Frantz, Jeff. "Europeans Learn Responsible Drinking." Alcohol Problems and Solutions. 2 Feb. 2004. State University of New York. 22 Oct 2007

Frantz remind us about what happens in America when young adults turn 21, we go to the bar and get so drunk we get sick. This is not the case that happens in Europe, they are already desensitized to alcohol so when they turn 18 or 16, depending on the country, they don’t go “crazy” and end up sick or in the hospital. This article is important because it tries to prove that America needs to “demystify” alcohol.

Guenther, Scott, et al. "One benefit to a lower drinking age: fewer alcohol emergencies." Christian Science Monitor 98.41 25 (Jan. 2006): 8-8.

This article is a response to another article that tried to say that there is no benefit to lowering the drinking age. This article gives very interesting statistics about America’s Ivy League schools compared to a very large European school, which is very useful for me. Guenther is trying to prove a point about how many more students go to the hospital in America for alcohol than Europeans.

Johnson, Alex. "Debate on lower drinking age bubbling up." msnbc. 14 Aug. 2007. 21 Oct 2007

Johnson enlightens us on how a new rising in trying to change the legal age is starting to take hold of small communities all over America. Johnson adds in his article about that the legal drinking age isn’t a federal law but merely states being pressured by the federal system. This article would help my project out because it give me different statistics for each state. These statistics are very interesting because the statistics tell us there are loop holes in these state laws, this will be good to include in my essay.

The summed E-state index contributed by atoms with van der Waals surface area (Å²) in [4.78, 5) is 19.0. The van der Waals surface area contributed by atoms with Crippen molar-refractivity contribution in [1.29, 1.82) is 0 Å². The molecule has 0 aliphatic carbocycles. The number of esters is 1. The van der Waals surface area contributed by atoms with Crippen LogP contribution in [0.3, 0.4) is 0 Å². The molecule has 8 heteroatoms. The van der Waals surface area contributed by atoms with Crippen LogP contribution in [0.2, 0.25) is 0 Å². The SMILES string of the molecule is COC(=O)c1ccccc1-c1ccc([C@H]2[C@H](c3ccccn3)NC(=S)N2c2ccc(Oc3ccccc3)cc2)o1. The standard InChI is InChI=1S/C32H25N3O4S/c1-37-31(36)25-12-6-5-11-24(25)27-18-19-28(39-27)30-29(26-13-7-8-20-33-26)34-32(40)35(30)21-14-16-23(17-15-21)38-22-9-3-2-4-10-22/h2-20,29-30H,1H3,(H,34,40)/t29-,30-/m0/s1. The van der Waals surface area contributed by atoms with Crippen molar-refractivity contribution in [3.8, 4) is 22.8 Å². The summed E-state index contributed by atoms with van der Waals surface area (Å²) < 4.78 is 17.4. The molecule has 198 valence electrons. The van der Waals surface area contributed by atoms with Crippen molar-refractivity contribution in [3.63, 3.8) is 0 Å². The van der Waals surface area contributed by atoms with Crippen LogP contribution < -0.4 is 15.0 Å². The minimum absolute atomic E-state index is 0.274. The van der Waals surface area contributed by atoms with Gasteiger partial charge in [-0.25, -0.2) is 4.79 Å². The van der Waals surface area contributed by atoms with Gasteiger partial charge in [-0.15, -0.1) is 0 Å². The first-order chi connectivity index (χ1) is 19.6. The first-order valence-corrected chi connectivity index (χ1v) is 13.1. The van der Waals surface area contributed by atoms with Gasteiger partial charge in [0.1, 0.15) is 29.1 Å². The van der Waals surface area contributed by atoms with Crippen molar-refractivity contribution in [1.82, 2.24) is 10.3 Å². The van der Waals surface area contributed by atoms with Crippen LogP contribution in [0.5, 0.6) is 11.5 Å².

MADD. 2007. Mothers Against Drunk Driving. 21 Oct. 2007

This website offers the opposite point of view on the lowering of the legal drinking age. The MADD organization is the group the pressured congress into enacting the drinking age to be 21. On their website it give statistics, medical background, and history of this battle. This will be useful to my project because of how bias they are toward keeping this restriction. This will help me get a whole point of view about this issue. This website will also give me the opposition’s history to this topic.

Seaman, Barrett. "How Bingeing Became the New College Sport." Time 166.9 (29 Aug. 2005): 80-80.

Seaman offers us an explanation about how binge drinking has taken over many American college campuses. Seaman tells us about how it used to be back in his college days, they would drink a lot but not enough to hospitalize themselves, which is what is happening all over the country. This article gives me the explanation about when and who influenced the change in the legal drinking age, which is crucial to the understanding of this issue.